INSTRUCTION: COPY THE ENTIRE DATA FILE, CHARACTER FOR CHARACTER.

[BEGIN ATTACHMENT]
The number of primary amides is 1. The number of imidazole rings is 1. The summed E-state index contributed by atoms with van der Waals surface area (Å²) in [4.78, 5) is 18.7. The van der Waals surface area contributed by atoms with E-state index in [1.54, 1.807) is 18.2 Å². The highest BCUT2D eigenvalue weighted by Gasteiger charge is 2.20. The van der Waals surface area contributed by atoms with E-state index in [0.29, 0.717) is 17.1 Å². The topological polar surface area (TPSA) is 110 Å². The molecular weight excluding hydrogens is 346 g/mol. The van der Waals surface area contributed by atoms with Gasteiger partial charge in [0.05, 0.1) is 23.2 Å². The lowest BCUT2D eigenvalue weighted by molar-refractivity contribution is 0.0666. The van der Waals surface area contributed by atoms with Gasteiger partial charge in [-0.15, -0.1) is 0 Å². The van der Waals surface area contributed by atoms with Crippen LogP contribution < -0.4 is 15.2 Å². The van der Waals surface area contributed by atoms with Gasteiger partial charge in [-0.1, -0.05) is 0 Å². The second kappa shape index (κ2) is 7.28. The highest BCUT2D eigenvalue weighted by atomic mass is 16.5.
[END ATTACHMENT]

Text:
The number of primary amides is 1. The number of imidazole rings is 1. The summed E-state index contributed by atoms with van der Waals surface area (Å²) in [4.78, 5) is 18.7. The van der Waals surface area contributed by atoms with E-state index in [1.54, 1.807) is 18.2 Å². The highest BCUT2D eigenvalue weighted by Gasteiger charge is 2.20. The van der Waals surface area contributed by atoms with E-state index in [0.29, 0.717) is 17.1 Å². The topological polar surface area (TPSA) is 110 Å². The molecular weight excluding hydrogens is 346 g/mol. The van der Waals surface area contributed by atoms with Gasteiger partial charge in [0.05, 0.1) is 23.2 Å². The lowest BCUT2D eigenvalue weighted by molar-refractivity contribution is 0.0666. The van der Waals surface area contributed by atoms with Gasteiger partial charge in [-0.15, -0.1) is 0 Å². The van der Waals surface area contributed by atoms with Crippen LogP contribution < -0.4 is 15.2 Å². The van der Waals surface area contributed by atoms with Gasteiger partial charge in [-0.1, -0.05) is 0 Å². The second kappa shape index (κ2) is 7.28. The highest BCUT2D eigenvalue weighted by atomic mass is 16.5.